The WRA's September housing report came out earlier this week, and the most obvious take-away is that the big price increases we saw earlier this year have had an effect on the autumn market.
Most popular home styles
Dated: August 5 2020
This blog post caught my eye this morning: The Most Popular House Styles in the US. Based on a survey done by Homes.com, the post delves into taste patterns throughout the country. And the winner? The "Modern Farmhouse"! This was followed closely by the "Mid-century Modern Ranch" (full disclosure: we own one, which seems fitting as its also the most popular style in Wisconsin) and the "Spanish Colonial." So now you know!
I was disappointed to find, though, that the least favorite was the "Italianate". With the rounded windows and often a rooftop "cupola" feature, they were huge in the 18th century and are found all over small towns in the US. I've always thought of them as stylish and a bit grand. And honestly, while I love our ranch, it's a bit...boring from the street.
Also, I think the scope of the survey was a little narrow. Nowhere in the choices offered to the respondents was the "Bungalow," the "Cape Cod," or my favorite of all, the "Four Square." I fell in love with the Four Square years ago while taking an art history class that focused on material culture (in other words, the stuff we use and live in). Four Squares were budget conscious and often purchased mail order through the Sears Roebuck's catalog. Symmetrically designed, they often feature 4 rooms on each floor, a central chimney (though not always), and a large front porch. A rural farm family and friends could assemble them themselves, and the porch acted as a place to gather after a long work day. They were also city-friendly, as the square design took up a relatively small amount of lot space, while giving the residents a fair amount of square footage.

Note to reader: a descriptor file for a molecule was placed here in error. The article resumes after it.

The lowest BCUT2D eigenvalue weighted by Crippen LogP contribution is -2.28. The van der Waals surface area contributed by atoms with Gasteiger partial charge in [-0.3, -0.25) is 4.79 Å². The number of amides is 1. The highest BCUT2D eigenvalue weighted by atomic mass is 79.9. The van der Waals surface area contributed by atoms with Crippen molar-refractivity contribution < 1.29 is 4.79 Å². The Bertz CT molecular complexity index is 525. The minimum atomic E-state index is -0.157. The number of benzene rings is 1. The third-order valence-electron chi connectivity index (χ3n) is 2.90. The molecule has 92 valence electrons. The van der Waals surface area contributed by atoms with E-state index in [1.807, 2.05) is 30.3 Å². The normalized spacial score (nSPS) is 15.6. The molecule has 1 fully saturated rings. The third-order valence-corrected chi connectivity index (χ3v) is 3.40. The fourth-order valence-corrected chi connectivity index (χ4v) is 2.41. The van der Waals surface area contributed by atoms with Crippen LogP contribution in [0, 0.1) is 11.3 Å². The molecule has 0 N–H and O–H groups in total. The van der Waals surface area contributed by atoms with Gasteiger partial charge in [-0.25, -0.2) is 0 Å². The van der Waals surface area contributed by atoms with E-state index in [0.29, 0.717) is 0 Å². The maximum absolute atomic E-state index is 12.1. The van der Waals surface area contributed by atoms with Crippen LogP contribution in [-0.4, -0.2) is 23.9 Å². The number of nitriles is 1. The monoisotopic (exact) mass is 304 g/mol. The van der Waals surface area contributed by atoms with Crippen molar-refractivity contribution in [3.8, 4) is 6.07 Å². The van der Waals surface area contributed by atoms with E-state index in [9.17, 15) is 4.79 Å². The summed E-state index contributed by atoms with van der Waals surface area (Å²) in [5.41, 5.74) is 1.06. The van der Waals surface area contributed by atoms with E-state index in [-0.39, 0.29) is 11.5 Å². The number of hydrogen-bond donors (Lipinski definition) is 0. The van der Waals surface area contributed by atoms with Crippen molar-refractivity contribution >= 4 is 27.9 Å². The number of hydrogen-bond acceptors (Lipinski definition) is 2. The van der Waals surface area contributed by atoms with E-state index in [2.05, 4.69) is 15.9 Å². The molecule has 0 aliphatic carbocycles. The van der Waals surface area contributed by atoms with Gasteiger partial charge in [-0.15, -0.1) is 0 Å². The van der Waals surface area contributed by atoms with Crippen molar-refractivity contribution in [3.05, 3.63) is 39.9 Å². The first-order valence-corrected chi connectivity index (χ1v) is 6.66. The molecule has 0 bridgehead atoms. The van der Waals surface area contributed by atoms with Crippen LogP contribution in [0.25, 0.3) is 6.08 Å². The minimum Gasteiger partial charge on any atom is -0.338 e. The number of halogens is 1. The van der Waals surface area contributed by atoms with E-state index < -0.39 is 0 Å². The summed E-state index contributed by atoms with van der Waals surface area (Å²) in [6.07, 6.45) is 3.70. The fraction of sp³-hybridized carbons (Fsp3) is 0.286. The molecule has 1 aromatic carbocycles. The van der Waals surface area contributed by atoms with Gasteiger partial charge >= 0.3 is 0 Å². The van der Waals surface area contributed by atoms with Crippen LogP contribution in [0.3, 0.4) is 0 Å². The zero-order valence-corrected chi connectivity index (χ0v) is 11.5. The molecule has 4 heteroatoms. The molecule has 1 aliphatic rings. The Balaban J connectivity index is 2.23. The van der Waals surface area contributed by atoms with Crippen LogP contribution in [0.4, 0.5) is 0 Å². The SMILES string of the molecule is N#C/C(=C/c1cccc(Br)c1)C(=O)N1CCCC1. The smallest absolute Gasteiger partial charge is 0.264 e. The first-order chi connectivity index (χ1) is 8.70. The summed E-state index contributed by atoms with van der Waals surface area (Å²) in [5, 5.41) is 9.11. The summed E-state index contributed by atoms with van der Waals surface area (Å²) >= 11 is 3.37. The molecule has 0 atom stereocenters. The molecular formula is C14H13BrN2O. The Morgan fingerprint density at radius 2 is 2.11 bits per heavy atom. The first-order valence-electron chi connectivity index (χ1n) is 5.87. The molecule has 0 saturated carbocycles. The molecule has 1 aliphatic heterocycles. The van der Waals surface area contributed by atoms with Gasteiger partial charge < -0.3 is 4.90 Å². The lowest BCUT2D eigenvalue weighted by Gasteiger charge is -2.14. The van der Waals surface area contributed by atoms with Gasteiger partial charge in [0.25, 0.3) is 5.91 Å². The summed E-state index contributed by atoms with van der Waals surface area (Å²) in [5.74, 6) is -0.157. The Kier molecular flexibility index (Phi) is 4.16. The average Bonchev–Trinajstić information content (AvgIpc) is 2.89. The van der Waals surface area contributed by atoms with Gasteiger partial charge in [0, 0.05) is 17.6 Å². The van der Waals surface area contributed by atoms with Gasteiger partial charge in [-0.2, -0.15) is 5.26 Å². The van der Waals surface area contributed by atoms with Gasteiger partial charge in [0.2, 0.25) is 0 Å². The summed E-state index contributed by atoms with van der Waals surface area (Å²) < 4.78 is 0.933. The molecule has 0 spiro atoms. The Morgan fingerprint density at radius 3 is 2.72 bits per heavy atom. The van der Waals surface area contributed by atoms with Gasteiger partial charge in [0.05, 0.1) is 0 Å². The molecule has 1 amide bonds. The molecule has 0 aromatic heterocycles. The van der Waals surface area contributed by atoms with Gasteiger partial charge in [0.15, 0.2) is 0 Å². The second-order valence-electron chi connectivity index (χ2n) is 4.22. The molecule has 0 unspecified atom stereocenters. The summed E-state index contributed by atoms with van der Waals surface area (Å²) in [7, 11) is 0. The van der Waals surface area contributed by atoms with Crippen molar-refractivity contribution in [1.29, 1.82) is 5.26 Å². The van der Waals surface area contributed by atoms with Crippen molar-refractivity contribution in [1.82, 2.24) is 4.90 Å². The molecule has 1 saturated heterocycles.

Of course, the most important style of house is the "home" style, a distinction that transcends architecture. Perhaps best exemplified by the Weasley's "The Burrow" in the Harry Potter novels. Crooked, precarious, a bit haphazard, it also was beloved by all who lived in and visited it. Well, except maybe the Malfoys...
In November of 2000, I closed on my first house, a rough-around-the-edges 1922 colonial with lots of sun, not a lot of storage, and an enormous oak tree in its postage stamp-sized back yard. From the ....
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Recipe recommendations return! It's been a busy few weeks and something had to give...so it was the blog (sorry 2 loyal readers!). But we're back today with a really delicious and pretty easy